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Hoffmann, R. A wiki for the life sciences where authorship matters. Nature Genetics (2008)

Microflora trigger colitis in mice deficient in selenium-dependent glutathione peroxidase and induce Gpx2 gene expression.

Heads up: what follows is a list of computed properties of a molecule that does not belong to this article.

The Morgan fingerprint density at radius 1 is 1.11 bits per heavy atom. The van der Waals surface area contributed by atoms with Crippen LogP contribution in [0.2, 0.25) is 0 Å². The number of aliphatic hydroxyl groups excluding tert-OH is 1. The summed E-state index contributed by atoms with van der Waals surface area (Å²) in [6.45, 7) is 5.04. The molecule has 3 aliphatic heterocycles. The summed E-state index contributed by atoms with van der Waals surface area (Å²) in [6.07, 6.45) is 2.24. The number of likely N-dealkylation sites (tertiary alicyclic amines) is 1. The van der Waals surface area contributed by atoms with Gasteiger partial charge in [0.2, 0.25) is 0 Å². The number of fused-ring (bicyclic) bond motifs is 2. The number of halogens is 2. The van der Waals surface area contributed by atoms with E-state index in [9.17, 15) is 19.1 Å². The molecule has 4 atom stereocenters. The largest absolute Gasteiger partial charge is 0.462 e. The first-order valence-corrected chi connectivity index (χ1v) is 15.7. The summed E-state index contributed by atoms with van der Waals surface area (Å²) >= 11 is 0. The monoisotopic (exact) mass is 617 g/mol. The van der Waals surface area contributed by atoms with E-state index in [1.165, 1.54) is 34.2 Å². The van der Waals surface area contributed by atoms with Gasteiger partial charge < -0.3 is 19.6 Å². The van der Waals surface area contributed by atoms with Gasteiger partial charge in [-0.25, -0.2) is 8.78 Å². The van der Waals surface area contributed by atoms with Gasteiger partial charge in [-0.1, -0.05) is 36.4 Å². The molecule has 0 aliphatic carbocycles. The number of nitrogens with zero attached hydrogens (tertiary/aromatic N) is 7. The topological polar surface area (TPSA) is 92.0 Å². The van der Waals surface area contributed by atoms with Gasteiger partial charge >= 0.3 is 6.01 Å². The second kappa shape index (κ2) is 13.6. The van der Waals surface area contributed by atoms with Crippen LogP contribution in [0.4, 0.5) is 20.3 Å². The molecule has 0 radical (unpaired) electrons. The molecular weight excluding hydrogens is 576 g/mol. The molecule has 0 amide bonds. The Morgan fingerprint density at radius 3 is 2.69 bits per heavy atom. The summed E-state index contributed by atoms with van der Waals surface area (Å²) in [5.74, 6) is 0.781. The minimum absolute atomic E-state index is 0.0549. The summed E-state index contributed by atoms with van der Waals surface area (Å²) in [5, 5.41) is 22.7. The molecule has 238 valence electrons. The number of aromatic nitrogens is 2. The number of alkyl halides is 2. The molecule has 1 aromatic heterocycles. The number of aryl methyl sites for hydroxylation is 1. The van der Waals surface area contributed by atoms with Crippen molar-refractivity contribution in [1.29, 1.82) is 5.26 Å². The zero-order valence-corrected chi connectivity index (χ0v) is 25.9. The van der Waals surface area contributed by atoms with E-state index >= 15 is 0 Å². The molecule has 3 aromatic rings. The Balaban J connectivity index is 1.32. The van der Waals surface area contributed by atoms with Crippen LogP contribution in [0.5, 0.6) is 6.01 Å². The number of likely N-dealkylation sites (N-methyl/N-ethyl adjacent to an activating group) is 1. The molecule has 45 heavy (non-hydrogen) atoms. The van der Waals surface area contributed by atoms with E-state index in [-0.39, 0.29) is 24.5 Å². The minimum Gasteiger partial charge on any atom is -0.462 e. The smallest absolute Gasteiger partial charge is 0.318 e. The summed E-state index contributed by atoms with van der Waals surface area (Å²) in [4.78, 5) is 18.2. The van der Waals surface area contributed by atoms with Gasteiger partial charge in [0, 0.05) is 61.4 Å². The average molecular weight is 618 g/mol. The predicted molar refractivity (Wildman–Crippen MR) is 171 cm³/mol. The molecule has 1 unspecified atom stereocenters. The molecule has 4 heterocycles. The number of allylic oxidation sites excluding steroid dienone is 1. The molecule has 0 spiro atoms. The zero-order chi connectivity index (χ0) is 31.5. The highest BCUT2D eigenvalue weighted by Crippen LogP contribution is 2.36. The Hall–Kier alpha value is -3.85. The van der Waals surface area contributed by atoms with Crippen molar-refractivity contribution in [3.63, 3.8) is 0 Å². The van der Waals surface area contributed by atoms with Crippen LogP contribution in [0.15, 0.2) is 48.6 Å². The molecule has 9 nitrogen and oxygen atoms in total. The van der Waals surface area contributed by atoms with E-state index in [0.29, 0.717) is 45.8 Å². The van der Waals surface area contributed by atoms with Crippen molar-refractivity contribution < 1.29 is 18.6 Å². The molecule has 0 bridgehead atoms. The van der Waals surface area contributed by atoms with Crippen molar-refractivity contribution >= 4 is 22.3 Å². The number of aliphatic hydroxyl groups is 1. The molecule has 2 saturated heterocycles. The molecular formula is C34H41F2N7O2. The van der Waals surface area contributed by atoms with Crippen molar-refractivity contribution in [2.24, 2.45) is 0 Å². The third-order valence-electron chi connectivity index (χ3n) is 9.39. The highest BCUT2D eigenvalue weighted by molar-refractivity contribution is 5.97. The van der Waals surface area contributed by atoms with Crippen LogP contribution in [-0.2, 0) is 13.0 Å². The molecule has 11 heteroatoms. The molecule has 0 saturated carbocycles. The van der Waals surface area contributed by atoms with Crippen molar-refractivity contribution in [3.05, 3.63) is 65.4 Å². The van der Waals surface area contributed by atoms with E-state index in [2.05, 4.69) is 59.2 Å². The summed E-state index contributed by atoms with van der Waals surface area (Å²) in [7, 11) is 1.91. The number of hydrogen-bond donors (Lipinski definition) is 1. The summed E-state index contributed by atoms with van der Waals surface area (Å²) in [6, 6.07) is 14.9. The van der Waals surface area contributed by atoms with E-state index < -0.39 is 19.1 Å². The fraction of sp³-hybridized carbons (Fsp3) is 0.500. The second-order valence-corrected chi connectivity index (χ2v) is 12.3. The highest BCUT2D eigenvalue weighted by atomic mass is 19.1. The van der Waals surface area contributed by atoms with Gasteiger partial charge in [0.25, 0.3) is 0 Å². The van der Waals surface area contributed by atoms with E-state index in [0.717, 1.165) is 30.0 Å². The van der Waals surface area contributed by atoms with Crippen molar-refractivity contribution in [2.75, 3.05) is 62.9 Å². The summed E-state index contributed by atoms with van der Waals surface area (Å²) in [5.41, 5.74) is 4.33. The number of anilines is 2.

Selenium-dependent glutathione peroxidase isoenzymes-1 and -2 are the major glutathione-dependent H2O2-reducing activities in the epithelium of the mid- to lower gastrointestinal tract. The two isoenzymes protect mice against ileocolitis. We have found that luminal microflora are required for colitis to develop in mice deficient in GPX-1 and GPX-2 activity (GPX-DKO). Within 7 days of association with microflora, previously asymptomatic germ-free GPX-DKO mice developed severe acute colitis while their littermates with at least one wild-type Gpx1 or Gpx2 gene remained virtually symptom-free. Microflora also affected Gpx2 gene expression. Gpx2, but not Gpx1, mRNA levels were elevated 4-5 fold in the ileum and colon in conventionally reared or microflora-associated adult mice compared with germ-free mice. Since the gastrointestinal tract microflora undergo major changes 2-3 weeks after birth, from relatively benign to a potentially stressful composition, we examined postnatal Gpx2 gene expression. The jejunal and ileal GPX-2 activity levels were low in two to three week-old mice and increased 5-7 fold during the next two weeks. GPX-2 activity levels were correlated with the mRNA levels. Colon Gpx2 mRNA levels held steady at about 50% of adult levels from 12-21 days of age but were several times higher than ileal levels. Our results suggest that ileal Gpx2 mRNA and GPX-2 activity levels are induced by luminal microflora. This response is consistent with a role for GPX as an anti-inflammatory activity.[1]


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